Wednesday, October 18, 2006

Varia, 18 October 2006

Not it! Mass. elementary school tag

1 hour, 46 minutes ago

ATTLEBORO, Mass. - Tag, you're out!

Officials at an elementary school south of Boston have banned kids from playing tag, touch football and any other unsupervised chase game during recess for fear they'll get hurt and hold the school liable.

Recess is "a time when accidents can happen," said Willett Elementary School Principal Gaylene Heppe, who approved the ban.

While there is no districtwide ban on contact sports during recess, local rules have been cropping up. Several school administrators around Attleboro, a city of about 45,000 residents, took aim at dodgeball a few years ago, saying it was exclusionary and dangerous.

Elementary schools in Cheyenne, Wyo., and Spokane, Wash., also recently banned tag during recess. A suburban Charleston, S.C., school outlawed all unsupervised contact sports.
Click on link to read the rest (with the inevitable quote illustrating a negative parent reaction).
What does this say about our society? Unbelievable.

Something that Watcher will like:

New Infiniti: The New Infiniti G35 sedan, Nissan’s latest model, is on display at an unveiling ceremony in Seoul, Tuesday. /Yonhap 10-17-2006 21:20


Stainless steel phone: Top actress Kim Tae-hui demonstrates LG Electronics’ new cellular phone, nicknamed the “shine phone,” at the handset’s unveiling ceremony at the Seoul Plaza Hotel, Wednesday. LG plans to start marketing the model today at 599,000 won. /Korea Times

Business - Oct. 17, 2006

Samsung Electronics’ new 2007 desktops PCs, the slim Magic Station MZ58 and the ‘tower-style’ Magic Station MV60.

Front - Oct. 17, 2006


With autumn approaching, farmers hang up harvested persimmons to dry on Monday in Sangju city, North Gyeongsang Province, where they are a specialty.

Front - Oct. 18, 2006

Kim Sa-rang performs a traditional one-man opera or pansori during a festival named after legendary pansori singer Im Bang-ul (1905-1961) at the Gwangju Culture and Art Center in the city on Tuesday. Kim won gold in the high school students’ category.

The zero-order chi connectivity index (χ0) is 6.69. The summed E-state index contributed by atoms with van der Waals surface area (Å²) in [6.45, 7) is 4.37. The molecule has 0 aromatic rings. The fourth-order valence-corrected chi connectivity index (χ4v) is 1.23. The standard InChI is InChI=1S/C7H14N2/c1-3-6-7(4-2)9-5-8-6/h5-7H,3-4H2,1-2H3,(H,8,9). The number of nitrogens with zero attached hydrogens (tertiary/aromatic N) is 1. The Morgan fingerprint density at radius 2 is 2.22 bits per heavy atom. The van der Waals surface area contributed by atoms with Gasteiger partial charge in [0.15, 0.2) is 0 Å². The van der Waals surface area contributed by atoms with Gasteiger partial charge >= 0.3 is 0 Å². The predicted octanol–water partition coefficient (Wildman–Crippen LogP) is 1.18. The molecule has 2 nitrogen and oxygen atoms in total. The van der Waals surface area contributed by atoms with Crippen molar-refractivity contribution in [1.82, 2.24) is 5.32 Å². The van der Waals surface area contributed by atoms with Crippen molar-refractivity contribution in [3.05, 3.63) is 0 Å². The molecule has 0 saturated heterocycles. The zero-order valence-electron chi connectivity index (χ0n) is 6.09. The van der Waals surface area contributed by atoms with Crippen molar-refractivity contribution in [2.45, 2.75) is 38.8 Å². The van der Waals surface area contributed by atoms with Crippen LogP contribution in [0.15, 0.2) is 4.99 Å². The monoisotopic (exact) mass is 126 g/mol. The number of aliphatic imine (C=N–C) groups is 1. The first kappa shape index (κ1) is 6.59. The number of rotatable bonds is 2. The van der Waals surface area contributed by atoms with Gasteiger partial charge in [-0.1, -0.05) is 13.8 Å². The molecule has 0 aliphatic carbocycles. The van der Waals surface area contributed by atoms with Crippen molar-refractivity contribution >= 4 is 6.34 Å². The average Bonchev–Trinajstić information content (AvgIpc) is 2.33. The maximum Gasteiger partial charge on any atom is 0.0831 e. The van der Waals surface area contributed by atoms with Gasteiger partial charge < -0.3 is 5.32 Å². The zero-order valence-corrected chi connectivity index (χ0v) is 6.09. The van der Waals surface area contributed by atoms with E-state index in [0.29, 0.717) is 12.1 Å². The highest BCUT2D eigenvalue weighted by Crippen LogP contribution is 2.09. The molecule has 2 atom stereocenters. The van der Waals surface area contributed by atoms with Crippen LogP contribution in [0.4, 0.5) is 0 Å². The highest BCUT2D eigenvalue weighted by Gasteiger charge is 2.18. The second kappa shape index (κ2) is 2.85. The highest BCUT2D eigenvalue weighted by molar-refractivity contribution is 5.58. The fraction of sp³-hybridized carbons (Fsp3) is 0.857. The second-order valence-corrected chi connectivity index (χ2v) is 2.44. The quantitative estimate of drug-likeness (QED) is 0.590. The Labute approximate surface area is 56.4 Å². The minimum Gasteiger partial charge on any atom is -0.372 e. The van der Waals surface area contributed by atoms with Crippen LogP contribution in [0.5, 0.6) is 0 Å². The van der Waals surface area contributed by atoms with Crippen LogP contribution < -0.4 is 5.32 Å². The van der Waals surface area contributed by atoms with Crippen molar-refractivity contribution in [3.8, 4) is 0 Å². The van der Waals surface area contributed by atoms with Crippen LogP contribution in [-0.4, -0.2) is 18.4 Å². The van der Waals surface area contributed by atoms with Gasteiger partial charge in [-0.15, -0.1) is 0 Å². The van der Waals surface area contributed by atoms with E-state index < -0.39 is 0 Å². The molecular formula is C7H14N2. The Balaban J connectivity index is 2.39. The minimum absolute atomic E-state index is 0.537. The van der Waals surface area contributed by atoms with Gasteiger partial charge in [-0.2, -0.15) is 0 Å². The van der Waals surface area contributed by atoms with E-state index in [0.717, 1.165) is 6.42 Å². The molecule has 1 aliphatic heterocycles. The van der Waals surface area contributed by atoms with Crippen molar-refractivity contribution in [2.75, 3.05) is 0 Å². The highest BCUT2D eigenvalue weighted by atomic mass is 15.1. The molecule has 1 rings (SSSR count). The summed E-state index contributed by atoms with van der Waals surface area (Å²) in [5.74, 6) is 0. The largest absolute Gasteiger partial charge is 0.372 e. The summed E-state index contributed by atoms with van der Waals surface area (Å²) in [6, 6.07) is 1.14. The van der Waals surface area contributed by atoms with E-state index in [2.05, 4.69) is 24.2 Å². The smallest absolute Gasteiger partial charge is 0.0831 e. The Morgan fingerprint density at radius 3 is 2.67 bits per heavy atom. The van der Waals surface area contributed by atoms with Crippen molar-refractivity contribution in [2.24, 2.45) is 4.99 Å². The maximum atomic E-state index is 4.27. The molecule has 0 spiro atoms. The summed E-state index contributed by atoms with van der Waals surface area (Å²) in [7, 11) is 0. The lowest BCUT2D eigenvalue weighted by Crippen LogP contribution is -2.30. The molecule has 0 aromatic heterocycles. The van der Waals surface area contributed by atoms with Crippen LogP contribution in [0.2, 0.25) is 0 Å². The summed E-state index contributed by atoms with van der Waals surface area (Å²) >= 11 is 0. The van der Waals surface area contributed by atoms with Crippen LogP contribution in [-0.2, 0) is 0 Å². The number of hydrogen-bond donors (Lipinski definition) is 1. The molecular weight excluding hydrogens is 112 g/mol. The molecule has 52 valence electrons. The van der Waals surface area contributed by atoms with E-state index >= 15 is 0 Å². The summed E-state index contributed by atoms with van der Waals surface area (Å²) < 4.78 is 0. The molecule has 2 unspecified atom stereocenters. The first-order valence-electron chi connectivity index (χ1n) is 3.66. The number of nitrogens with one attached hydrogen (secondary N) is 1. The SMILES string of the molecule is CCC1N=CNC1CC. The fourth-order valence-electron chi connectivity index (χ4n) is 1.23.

Has Kim Tae-hee Found a Part That Suits Her at Last?


She walks almost like a model on the catwalk, and though she is reputedly a big eater, she has not an ounce of fat on her. With her flawless cheekbones and perfect image, Kim Tae-hee has become the queen of advertising. But although her acting resume includes tough-girl roles, action and even villainous parts, many say her range as an actress is limited. Acting, indeed, is not the first thing that comes to mind under her wide-eyed sharp glance. Yet perhaps the parts she has played so far have not been the most suitable.

Now she is excited about her first starring role in the film “The Restless”, which opens Dec. 21. “It’s a part made for me,” she says. Her first major work, she has a lot riding on the film, but says she was comfortable and happy throughout shooting, so the hard work never got to her. “The Restless,” is set in an imaginary space conceived at the 49th day rites, the culmination of seven weeks of mourning following a death in Buddhism.

The film is also the directing debut of the Jo Dong-oh, who was assistant director for the classics “Beat” and “The Warriors.” Kim Tae-hee, who, in the film, is the earthly girlfriend of Jeong Woo-sung, plays the angel Sowha. “People don’t see the me that way, but there were many times when I felt inexperienced and empty-headed. Sowha doesn’t preside over anything; rather, she’s like an innocent child.” But no matter how childlike Sohwa may be, she is an angel. Just looking at the costumes that make the characters look as if they could fly off at any minute creates a fantastic, dreamlike atmosphere, not unlike the film “A Chinese Ghost Story.”

“I’m not really as alluring as Joey Wong,” the female led in “A Chinese Ghost Story.” “In one scene I turn to Jeong Woo-sung, who is completely naked, and say, ‘Don’t worry, angels can’t feel lust.’” Often thought of as aloof, Kim gives an easy chuckle at the memory.

She seems like a perfectionist, but she says about herself, “I’m kind of dense and slow-witted.” “I thought I was fine, but as an actor, I sometimes felt that I didn’t have the depth of emotion or the sensitivity required,” she adds. “Now I’m trying to give that a try.” She wants to be a “real” actor. Her pretty-girl face and short stature gave her pause, but she says she plans to turn her weak points into strengths.

“Acting is the path that I have chosen, so it’s something I will spend my life doing,” she says. “Acting is the medium that will help me to become more mature as a person.” It may have taken her a little longer than most to find the clothes that fit her best, but about this role she is confident: “It’s exactly my style.”

(englishnews@chosun.com )

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